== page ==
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Delaware Court Rules For The First Time That Buyer May Walk From Deal For Material Adverse Effect


By Gardner Davis and Danielle Whitley

In a recent decision, the Delaware Chancery Court allowed a buyer to terminate a merger agreement and walk from the deal because the target suffered a material adverse effect or “MAE”. Akorn, Inc. v. Fresenius Kabi AG is believed to the first case of its kind in Delaware, which is the leading source of law governing M&A transactions.

Almost all acquisition agreements today provide the buyer with some type of walk right for an MAE. However, the overwhelming majority of acquisition agreements offer no definition for the key term “material”.  In practice, most buyers and sellers find it very difficult to agree on a particular percentage or dollar amount as constituting the grounds to call off the deal and therefore by not doing so they essentially punt and leave the difficult issue to the court’s discretion.

Until the Akorn decision, the M&A community has been operating largely in the dark when it comes to an objective standard for what constitutes an MAE under Delaware law.

The Merger Agreement

Akorn involved the merger agreement signed in April 2017 by Fresenius Kabi AG, a German pharmaceutical company, and Akorn, Inc., an American generic pharmaceutical company,providing for Fresenius to acquire Akorn for $ 4.75 billion.

The merger agreement contained customary terms and in light of the nature of Akorn’s business as a pharmaceutical company, Akorn also made extensive representations about its compliance with applicable regulatory requirements.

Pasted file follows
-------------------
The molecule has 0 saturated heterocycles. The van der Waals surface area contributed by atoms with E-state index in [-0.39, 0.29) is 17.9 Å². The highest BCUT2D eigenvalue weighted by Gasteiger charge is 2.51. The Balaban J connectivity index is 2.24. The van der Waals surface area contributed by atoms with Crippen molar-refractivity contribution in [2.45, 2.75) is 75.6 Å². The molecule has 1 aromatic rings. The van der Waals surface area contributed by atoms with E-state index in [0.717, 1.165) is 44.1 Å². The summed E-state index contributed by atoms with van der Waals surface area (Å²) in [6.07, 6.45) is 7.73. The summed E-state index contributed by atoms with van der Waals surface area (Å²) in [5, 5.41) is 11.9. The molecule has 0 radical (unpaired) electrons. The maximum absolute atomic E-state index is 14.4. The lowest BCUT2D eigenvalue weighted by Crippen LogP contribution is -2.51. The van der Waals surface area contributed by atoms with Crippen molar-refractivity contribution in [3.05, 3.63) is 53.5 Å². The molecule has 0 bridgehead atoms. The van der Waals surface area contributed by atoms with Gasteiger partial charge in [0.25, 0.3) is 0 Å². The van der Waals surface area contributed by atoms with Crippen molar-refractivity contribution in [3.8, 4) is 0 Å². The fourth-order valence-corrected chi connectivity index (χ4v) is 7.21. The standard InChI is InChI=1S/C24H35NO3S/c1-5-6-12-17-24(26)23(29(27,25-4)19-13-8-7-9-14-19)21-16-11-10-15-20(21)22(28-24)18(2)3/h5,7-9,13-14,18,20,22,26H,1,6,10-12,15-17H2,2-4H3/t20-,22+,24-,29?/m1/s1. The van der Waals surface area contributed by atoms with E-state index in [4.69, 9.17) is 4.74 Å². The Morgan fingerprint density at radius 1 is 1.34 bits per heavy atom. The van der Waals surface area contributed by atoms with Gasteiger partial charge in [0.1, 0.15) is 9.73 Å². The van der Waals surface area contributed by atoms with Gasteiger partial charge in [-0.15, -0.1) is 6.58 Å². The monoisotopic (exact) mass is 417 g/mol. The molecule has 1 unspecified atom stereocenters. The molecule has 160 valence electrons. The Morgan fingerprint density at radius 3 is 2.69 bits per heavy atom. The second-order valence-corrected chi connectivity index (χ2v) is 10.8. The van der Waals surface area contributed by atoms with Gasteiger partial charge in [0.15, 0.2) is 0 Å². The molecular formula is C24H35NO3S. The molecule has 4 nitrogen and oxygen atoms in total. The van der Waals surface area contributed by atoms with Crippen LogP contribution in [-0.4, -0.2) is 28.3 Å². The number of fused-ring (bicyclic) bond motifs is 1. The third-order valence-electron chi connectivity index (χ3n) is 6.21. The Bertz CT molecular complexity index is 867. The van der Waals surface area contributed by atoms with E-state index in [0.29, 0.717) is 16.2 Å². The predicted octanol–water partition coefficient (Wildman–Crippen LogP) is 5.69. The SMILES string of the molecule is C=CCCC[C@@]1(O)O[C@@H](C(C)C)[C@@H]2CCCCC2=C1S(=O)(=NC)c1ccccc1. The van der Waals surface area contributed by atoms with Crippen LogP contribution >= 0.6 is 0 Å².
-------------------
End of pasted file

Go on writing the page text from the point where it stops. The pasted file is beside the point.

The merger agreement conditioned the buyer’s obligation to close on Akorn’s representations being true and correct both at signing and at closing, except where the failure to be true and correct would not reasonably be expected to have a contractually defined “Material Adverse Effect”.   This type of provision is typically referred to as the “bring-down condition”.

In addition, the buyer’s obligation to close was conditioned on Akorn not having suffered any change, event or occurrence that, individually or in the aggregate, has had or would reasonably be expected to have a contractually defined Material Adverse Effect.  This type of provision is often referred to as the “general MAE condition”.

The general MAE condition is not tied to a particular representation about a specific issue.However, the bring-down condition examines the inaccuracy of specific representations and uses as a measuring stick whether the deviation between the as-represented condition and actual condition constitutes an MAE.

The merger agreement contained a relatively standard, albeit convoluted definition of “Material Adverse Effect”.  The agreement defined the termto include “any effect, change, event or occurrence that, individually or in the aggregate . . . has a material adverse effect on the business, results of operations or financial condition of the Company and its Subsidiaries, taken as a whole”.

Target’s Business Falls Off A Cliff